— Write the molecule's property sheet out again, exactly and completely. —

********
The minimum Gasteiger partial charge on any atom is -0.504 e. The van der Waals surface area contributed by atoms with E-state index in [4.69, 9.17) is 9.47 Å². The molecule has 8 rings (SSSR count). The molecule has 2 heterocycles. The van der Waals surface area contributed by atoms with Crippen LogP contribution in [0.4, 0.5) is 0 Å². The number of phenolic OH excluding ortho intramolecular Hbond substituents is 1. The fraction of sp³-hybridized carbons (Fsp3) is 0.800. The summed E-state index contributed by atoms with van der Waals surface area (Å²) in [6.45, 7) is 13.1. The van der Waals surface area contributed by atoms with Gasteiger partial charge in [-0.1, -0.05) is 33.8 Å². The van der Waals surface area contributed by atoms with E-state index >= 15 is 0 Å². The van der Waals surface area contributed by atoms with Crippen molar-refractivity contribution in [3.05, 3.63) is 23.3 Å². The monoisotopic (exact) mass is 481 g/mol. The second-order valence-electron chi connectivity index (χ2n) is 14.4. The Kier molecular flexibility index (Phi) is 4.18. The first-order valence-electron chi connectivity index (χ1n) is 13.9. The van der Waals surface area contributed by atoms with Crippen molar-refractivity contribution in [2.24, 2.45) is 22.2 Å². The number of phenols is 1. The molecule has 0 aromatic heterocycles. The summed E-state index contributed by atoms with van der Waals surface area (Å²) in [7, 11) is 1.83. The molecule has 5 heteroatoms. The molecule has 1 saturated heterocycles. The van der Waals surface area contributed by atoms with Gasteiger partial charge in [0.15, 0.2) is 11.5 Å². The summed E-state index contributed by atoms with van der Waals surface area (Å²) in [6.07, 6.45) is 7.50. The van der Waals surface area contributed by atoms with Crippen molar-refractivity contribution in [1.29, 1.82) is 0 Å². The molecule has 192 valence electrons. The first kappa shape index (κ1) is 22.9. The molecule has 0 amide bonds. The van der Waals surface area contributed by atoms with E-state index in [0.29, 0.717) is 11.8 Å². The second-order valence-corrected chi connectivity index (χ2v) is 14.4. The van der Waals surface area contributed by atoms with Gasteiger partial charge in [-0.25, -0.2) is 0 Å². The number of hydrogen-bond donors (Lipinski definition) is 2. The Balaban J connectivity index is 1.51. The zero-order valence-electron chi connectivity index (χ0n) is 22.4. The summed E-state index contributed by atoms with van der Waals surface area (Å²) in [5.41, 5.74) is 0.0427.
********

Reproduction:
The minimum Gasteiger partial charge on any atom is -0.504 e. The van der Waals surface area contributed by atoms with E-state index in [4.69, 9.17) is 9.47 Å². The molecule has 8 rings (SSSR count). The molecule has 2 heterocycles. The van der Waals surface area contributed by atoms with Crippen LogP contribution in [0.4, 0.5) is 0 Å². The number of phenolic OH excluding ortho intramolecular Hbond substituents is 1. The fraction of sp³-hybridized carbons (Fsp3) is 0.800. The summed E-state index contributed by atoms with van der Waals surface area (Å²) in [6.45, 7) is 13.1. The van der Waals surface area contributed by atoms with Gasteiger partial charge in [-0.1, -0.05) is 33.8 Å². The van der Waals surface area contributed by atoms with E-state index >= 15 is 0 Å². The van der Waals surface area contributed by atoms with Crippen molar-refractivity contribution in [3.05, 3.63) is 23.3 Å². The monoisotopic (exact) mass is 481 g/mol. The second-order valence-electron chi connectivity index (χ2n) is 14.4. The Kier molecular flexibility index (Phi) is 4.18. The first-order valence-electron chi connectivity index (χ1n) is 13.9. The van der Waals surface area contributed by atoms with Crippen molar-refractivity contribution in [2.24, 2.45) is 22.2 Å². The number of phenols is 1. The molecule has 0 aromatic heterocycles. The summed E-state index contributed by atoms with van der Waals surface area (Å²) in [7, 11) is 1.83. The molecule has 5 heteroatoms. The molecule has 1 saturated heterocycles. The van der Waals surface area contributed by atoms with Gasteiger partial charge in [0.15, 0.2) is 11.5 Å². The summed E-state index contributed by atoms with van der Waals surface area (Å²) in [6.07, 6.45) is 7.50. The van der Waals surface area contributed by atoms with Crippen molar-refractivity contribution in [1.29, 1.82) is 0 Å². The molecule has 192 valence electrons. The first kappa shape index (κ1) is 22.9. The molecule has 0 amide bonds. The van der Waals surface area contributed by atoms with E-state index in [0.29, 0.717) is 11.8 Å². The second-order valence-corrected chi connectivity index (χ2v) is 14.4. The van der Waals surface area contributed by atoms with Gasteiger partial charge in [-0.25, -0.2) is 0 Å². The number of hydrogen-bond donors (Lipinski definition) is 2. The Balaban J connectivity index is 1.51. The zero-order valence-electron chi connectivity index (χ0n) is 22.4. The summed E-state index contributed by atoms with van der Waals surface area (Å²) in [5.41, 5.74) is 0.0427.